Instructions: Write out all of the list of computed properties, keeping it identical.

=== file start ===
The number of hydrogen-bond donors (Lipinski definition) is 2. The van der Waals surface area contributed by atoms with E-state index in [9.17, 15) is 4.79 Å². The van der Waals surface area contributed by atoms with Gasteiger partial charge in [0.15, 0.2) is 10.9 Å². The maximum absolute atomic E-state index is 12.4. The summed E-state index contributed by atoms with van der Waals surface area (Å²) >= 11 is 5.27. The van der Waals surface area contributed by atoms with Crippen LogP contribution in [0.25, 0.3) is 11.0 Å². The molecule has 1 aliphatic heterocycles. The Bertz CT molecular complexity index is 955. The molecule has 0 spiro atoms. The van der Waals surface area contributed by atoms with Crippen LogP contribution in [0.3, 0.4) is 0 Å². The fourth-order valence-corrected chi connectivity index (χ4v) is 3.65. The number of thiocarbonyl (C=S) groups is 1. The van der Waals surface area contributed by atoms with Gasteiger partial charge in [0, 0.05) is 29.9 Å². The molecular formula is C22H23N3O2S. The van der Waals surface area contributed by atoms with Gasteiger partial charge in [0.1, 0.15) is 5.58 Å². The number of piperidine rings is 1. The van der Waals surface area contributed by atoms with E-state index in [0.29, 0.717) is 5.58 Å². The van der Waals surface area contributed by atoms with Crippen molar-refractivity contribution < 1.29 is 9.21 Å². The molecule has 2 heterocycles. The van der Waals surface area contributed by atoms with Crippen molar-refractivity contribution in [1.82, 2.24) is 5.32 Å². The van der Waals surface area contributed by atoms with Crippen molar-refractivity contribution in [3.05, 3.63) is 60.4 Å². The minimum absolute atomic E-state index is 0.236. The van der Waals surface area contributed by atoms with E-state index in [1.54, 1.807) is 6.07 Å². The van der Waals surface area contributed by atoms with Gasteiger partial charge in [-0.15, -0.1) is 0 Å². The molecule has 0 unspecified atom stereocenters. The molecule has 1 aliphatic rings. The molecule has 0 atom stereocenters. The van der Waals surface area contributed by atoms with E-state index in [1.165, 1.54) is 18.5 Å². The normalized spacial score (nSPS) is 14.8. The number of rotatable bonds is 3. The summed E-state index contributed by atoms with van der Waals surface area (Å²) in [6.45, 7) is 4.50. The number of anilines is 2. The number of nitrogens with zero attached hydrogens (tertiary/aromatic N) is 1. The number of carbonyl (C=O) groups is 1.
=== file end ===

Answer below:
The number of hydrogen-bond donors (Lipinski definition) is 2. The van der Waals surface area contributed by atoms with E-state index in [9.17, 15) is 4.79 Å². The van der Waals surface area contributed by atoms with Gasteiger partial charge in [0.15, 0.2) is 10.9 Å². The maximum absolute atomic E-state index is 12.4. The summed E-state index contributed by atoms with van der Waals surface area (Å²) >= 11 is 5.27. The van der Waals surface area contributed by atoms with Crippen LogP contribution in [0.25, 0.3) is 11.0 Å². The molecule has 1 aliphatic heterocycles. The Bertz CT molecular complexity index is 955. The molecule has 0 spiro atoms. The van der Waals surface area contributed by atoms with Crippen LogP contribution in [0.3, 0.4) is 0 Å². The fourth-order valence-corrected chi connectivity index (χ4v) is 3.65. The number of thiocarbonyl (C=S) groups is 1. The van der Waals surface area contributed by atoms with Gasteiger partial charge in [0, 0.05) is 29.9 Å². The molecular formula is C22H23N3O2S. The van der Waals surface area contributed by atoms with Gasteiger partial charge in [0.1, 0.15) is 5.58 Å². The number of piperidine rings is 1. The van der Waals surface area contributed by atoms with E-state index in [0.29, 0.717) is 5.58 Å². The van der Waals surface area contributed by atoms with Crippen molar-refractivity contribution < 1.29 is 9.21 Å². The molecule has 2 heterocycles. The van der Waals surface area contributed by atoms with Crippen molar-refractivity contribution in [1.82, 2.24) is 5.32 Å². The van der Waals surface area contributed by atoms with Crippen molar-refractivity contribution in [3.05, 3.63) is 60.4 Å². The minimum absolute atomic E-state index is 0.236. The van der Waals surface area contributed by atoms with E-state index in [1.54, 1.807) is 6.07 Å². The van der Waals surface area contributed by atoms with Gasteiger partial charge in [-0.15, -0.1) is 0 Å². The molecule has 0 unspecified atom stereocenters. The molecule has 1 aliphatic rings. The molecule has 0 atom stereocenters. The van der Waals surface area contributed by atoms with E-state index in [1.165, 1.54) is 18.5 Å². The normalized spacial score (nSPS) is 14.8. The number of rotatable bonds is 3. The summed E-state index contributed by atoms with van der Waals surface area (Å²) in [6.45, 7) is 4.50. The number of anilines is 2. The number of nitrogens with zero attached hydrogens (tertiary/aromatic N) is 1. The number of carbonyl (C=O) groups is 1.